Franklin Delano Roosevelt was born on this day in 1882. It’s interesting how we commemorate Washington and Lincoln’s birthdays and then it drops off from there. I suppose with Washington commemoration had much to do with binding the tenuous nation together through the early decades of the republic; Lincoln then joined pantheon as the first president to be assassinated. That’s pretty much it. I thought it would be interesting to see what FDR was doing a century ago. His tenure as assistant secretary of the Navy is one of the least studied periods of his life, probably because he was not making policy per se but carrying out the orders of Naval Secretary Josephus Daniels and President Wilson.
In January 1916 Roosevelt was campaigning hard for Preparedness. He gave a talk in Binghamton, New York 100 years ago this week in which he averred that the U.S. Navy should give up “not one dollar” in appropriations. He was in accord with Wilson in many respects; the sinking of the Lusitania that past May had hardened Wilson’s stance. What is more, Secretary of State William Jennings Bryan was gone by this time, having resigned over what he saw as Wilson’s belligerent stance. In many ways Franklin Roosevelt was making the case better and more forcefully than Wilson, whose appeals to Congress and elsewhere were largely met with skepticism from all sides. FDR’s cousins Theodore Roosevelt for one was not impressed with Wilson’s proposals and called them “half-preparedness.” Of course as a former president he had more leeway than his cousin did to call it as he saw it.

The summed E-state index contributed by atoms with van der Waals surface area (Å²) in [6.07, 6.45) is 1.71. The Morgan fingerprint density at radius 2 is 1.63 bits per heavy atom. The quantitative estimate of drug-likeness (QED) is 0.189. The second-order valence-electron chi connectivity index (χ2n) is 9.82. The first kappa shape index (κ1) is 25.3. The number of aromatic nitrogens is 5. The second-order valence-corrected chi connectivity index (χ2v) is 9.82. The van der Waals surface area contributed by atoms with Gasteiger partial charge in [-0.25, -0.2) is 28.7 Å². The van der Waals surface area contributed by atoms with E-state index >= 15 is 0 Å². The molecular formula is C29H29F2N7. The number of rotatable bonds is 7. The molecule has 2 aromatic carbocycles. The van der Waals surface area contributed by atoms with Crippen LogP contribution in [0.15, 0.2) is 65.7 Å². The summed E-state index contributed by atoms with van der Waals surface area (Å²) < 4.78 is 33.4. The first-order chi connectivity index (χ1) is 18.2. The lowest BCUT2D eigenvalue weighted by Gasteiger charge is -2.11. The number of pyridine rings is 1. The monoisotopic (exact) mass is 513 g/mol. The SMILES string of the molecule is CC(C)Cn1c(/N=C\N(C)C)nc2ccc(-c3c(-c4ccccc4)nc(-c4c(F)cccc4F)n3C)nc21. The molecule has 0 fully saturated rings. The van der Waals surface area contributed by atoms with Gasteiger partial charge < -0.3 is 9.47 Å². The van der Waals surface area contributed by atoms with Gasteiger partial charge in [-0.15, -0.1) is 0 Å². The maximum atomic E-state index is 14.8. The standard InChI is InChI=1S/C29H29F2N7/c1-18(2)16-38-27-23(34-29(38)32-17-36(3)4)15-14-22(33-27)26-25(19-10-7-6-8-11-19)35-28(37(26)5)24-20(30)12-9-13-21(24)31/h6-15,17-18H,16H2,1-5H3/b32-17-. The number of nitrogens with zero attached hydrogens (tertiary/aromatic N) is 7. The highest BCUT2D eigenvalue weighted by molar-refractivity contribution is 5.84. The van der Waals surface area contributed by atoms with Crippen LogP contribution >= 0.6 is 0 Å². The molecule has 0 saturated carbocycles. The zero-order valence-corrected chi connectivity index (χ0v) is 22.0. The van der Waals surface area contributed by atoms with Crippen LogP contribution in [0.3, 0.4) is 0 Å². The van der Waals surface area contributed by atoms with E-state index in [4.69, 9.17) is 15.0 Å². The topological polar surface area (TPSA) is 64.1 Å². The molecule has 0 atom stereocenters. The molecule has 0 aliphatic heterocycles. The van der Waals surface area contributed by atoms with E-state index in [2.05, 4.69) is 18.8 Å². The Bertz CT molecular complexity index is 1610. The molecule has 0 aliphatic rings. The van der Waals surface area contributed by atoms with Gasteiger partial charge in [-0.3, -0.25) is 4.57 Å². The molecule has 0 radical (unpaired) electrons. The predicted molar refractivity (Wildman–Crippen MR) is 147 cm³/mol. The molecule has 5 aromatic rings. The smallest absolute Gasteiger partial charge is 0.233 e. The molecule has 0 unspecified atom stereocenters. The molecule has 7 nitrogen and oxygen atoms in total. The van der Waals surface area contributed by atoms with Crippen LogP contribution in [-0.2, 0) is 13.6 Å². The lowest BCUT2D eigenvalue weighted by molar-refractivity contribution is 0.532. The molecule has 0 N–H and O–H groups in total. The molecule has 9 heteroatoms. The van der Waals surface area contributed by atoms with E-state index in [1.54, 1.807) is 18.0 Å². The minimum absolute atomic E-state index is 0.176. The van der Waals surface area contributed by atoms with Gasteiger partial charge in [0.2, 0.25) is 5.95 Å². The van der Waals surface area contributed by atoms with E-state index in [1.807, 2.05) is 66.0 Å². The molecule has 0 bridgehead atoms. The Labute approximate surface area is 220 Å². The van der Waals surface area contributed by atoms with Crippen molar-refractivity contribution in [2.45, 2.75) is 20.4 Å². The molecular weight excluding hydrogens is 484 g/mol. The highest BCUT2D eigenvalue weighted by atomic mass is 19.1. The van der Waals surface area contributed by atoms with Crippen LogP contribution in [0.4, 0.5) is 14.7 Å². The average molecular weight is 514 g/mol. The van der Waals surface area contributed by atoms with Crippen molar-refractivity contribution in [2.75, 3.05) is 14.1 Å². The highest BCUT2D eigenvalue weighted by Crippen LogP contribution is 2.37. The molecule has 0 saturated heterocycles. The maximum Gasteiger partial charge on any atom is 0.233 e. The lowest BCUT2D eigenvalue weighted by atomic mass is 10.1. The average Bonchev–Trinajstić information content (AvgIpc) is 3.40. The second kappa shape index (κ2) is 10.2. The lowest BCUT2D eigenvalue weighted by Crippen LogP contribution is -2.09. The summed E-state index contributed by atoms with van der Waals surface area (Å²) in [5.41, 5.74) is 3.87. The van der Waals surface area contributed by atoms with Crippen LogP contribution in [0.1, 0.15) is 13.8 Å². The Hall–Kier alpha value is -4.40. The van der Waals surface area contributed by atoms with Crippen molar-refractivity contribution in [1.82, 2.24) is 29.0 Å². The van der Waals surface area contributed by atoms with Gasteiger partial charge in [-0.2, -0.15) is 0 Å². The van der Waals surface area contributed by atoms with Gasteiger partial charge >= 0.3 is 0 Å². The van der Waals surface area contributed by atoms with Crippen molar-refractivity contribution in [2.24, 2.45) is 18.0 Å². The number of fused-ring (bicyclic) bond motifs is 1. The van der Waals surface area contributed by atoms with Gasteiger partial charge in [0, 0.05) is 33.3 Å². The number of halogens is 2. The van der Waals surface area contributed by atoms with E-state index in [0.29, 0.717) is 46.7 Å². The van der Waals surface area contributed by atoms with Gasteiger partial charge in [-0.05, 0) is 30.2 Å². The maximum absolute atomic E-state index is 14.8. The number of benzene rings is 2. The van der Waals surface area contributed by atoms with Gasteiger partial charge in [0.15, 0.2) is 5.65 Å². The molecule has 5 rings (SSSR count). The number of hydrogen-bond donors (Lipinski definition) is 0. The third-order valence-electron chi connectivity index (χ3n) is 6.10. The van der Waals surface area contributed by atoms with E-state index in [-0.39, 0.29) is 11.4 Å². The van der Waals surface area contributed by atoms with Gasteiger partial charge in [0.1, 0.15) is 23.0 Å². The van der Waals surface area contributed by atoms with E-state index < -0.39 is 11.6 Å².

Franklin Roosevelt returned to Washington after his Binghamton speech to get back to work and attend to Eleanor and his kids. He needed to be close to home. He and Eleanor’s last child, John Aspinwall Roosevelt, would be born just six weeks later. It is lost on us how young he was when so much of this was going on.
(image/Library of Congress)